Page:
Brussels, 4 May 2016
Towards a sustainable and fair Common European Asylum System
Today the European Commission is presenting proposals to reform the Common European Asylum System by creating a fairer, more efficient and more sustainable system for allocating asylum applications among Member States. The basic principle will remain the same – asylum seekers should, unless they have family elsewhere, apply for asylum in the first country they enter – but a new fairness mechanism will ensure no Member State is left with a disproportionate pressure on its asylum system. Today’s proposals also include transforming the existing European Asylum Support Office (EASO) into a fully-fledged European Union Agency for Asylum to reflect its enhanced role in the new system and reinforcing of the EU’s fingerprinting database, Eurodac, in order to better manage the asylum system and to help tackle irregular migration.
First Vice-President Frans Timmermans said: “Managing migration better requires action on several fronts, to manage our external borders more effectively, cooperate better with third countries, put an end to smuggling and resettle refugees directly to the EU. We also know that people will keep arriving at our borders and ask for asylum, and we will need to make sure those who need protection receive it. Yet we have seen during this crisis how just a few Member States were placed under incredible strain because of the shortcomings of the present system, which was not designed to deal with situations of this kind. There’s simply no way around it: whenever a Member State is overwhelmed, there must be solidarity and a fair sharing of responsibility within the EU. This is what our proposal of today is meant to ensure.“
Commissioner for Migration and Home Affairs, Dimitris Avramopoulos, said: “If the current refugee crisis has shown one thing, it is that the status quo of our Common European Asylum System is not an option. The time has come for a reformed and more equitable system, based on common rules and a fairer sharing of responsibility. With the proposed reform of the Dublin system, the reinforcement of Eurodac and the transformation of EASO into a true European Agency for Asylum, today we are taking a major step in the right direction and putting in place the European-level structures and tools necessary for a future-proof comprehensive system. We will now put all our efforts into working side-by-side with the European Parliament and Member States. We must turn these proposals into reality as swiftly as possible.“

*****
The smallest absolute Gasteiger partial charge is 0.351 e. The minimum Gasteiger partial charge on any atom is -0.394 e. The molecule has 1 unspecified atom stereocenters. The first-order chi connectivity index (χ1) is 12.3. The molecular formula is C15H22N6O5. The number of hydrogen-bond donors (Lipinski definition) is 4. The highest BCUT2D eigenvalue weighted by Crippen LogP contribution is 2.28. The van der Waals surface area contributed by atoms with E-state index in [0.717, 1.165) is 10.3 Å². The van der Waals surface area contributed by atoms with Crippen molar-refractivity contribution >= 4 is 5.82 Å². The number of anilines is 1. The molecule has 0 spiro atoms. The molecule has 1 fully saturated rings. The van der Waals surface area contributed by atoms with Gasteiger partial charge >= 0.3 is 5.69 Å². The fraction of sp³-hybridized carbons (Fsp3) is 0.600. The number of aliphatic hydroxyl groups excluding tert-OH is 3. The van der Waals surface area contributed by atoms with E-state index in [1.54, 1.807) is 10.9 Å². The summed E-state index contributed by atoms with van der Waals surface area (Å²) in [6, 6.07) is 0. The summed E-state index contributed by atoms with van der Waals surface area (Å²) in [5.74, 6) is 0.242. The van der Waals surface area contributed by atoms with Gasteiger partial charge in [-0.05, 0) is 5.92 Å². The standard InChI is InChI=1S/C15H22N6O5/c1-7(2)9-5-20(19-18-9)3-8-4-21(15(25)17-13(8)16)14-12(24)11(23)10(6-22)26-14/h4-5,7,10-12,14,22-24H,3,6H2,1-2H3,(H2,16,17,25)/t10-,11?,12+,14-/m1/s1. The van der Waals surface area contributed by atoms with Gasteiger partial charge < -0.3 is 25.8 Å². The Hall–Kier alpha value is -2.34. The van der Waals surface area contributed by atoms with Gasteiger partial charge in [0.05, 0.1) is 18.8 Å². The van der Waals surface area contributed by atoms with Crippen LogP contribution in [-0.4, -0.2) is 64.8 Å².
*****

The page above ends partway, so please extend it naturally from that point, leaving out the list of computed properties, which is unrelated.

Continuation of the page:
Today’s proposals are part of a first set of legislative proposals the Commission is presenting in the context of a major reform of the Common European Asylum System, as outlined in the Commission’s Communication of 6 April 2016. This reform is intended to form the medium term response to future migratory challenges. In the meantime, existing Dublin rules and the two emergency relocation decisions continue to apply and will be enforced by the Commission to the full…